It’s a well-known fact that alcohol abuse has a negative effect on cells at the front of the brain. The temporary result can be impaired judgment, poor decision-making and inappropriate behavior. Prolonged misuse can lead to dementia.
Alcohol related dementia (ARD) is known to deplete vitamin B-1 (thiamine,) creating short-term memory loss. This creates damage to the frontal lobes of the brain. If heavy drinkers realized this, perhaps they would ask their local bartender for a shot of B-1 on the side.
ADR often is misdiagnosed because it mimics so many other types of dementia. A common problem is that patients often are not honest with their physicians about how much alcohol they ingest. And because alcohol is a depressant, it can lead to a diagnosis of depression. The result is that many patients never are properly screened for dementia.
On a positive note, ADR is one of the few dementias that are reversible if caught early. Abstinence from alcohol for 60 days or so and a healthy diet with vitamin replacement therapy prescribed by a doctor can help patients regain some of their cognitive abilities. I must stress this only is in cases that are caught early on.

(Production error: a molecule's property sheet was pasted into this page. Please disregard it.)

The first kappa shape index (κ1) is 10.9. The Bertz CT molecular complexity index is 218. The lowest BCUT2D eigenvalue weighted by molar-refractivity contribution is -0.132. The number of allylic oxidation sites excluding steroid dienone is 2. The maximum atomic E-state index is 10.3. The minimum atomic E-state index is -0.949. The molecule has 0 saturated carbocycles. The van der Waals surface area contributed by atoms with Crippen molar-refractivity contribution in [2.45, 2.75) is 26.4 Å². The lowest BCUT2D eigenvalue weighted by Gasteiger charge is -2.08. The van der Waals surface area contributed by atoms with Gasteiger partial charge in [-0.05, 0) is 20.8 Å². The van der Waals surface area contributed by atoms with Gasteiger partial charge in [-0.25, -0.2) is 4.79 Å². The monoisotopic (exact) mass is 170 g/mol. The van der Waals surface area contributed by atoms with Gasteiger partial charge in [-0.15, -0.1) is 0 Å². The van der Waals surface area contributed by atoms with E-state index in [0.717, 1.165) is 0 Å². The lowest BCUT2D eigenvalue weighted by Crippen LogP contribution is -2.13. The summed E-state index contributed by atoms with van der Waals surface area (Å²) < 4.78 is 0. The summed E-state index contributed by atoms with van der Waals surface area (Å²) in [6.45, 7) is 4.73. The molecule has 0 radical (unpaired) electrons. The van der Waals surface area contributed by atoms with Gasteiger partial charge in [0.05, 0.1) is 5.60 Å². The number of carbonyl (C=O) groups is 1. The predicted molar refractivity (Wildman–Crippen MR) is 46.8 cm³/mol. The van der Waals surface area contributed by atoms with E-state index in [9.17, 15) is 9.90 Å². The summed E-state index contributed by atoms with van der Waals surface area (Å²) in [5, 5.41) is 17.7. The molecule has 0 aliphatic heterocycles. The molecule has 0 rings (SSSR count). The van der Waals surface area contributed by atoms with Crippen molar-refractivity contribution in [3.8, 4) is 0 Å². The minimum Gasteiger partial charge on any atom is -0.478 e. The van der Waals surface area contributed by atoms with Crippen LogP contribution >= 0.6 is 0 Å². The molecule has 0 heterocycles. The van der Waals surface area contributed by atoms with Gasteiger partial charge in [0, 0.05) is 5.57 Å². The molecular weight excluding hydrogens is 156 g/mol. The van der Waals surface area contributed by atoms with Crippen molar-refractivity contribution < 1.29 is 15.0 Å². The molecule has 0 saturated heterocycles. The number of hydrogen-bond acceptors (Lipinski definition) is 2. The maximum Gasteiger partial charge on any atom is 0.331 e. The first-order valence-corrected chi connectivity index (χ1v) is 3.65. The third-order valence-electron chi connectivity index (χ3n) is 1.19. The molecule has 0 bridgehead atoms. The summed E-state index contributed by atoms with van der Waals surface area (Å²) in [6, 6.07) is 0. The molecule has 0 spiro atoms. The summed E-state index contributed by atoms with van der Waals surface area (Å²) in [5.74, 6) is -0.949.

ARD also can be known as “wet brain” or Wernicke-Korsakoff syndrome. In cases of wet brain, the loss of thiamine is more severe and damages areas of the brain that control short-term memory. These patients still may have adequate long-term memory.
Alcohol abuse also can damage nerves in the arms and legs as well as the cerebellum, which affects coordination and motor control. This leaves people unsteady on their feet, even when they are sober.
The onset of ARD can occur as early as age 30, but normally shows up between the ages of 50 and 70. The onset and the severity of the dementia directly relates to the amount of alcohol consumed throughout a lifetime.
The message: Don’t overindulge. If a friend or loved one shows signs of dementia and has been a heavy drinker all of their life, tell their doctor.
The medical profession still is in the learning stages when it comes to correctly diagnosing dementia-related diseases, but it are getting better. For now, a person’s background and medical history are crucial diagnostic tools for any physician.
For a decade Gary Joseph LeBlanc was the primary caregiver of his father after his father was diagnosed with Alzheimer’s Disease. He can be reached at firstname.lastname@example.org. His newly released book, “Managing Alzheimer’s and Dementia Behaviors,” and his other books, “While I Still Can” and the expanded edition of “Staying Afloat in a Sea of Forgetfullness,” can be found at www.commonsensecaregiving .com.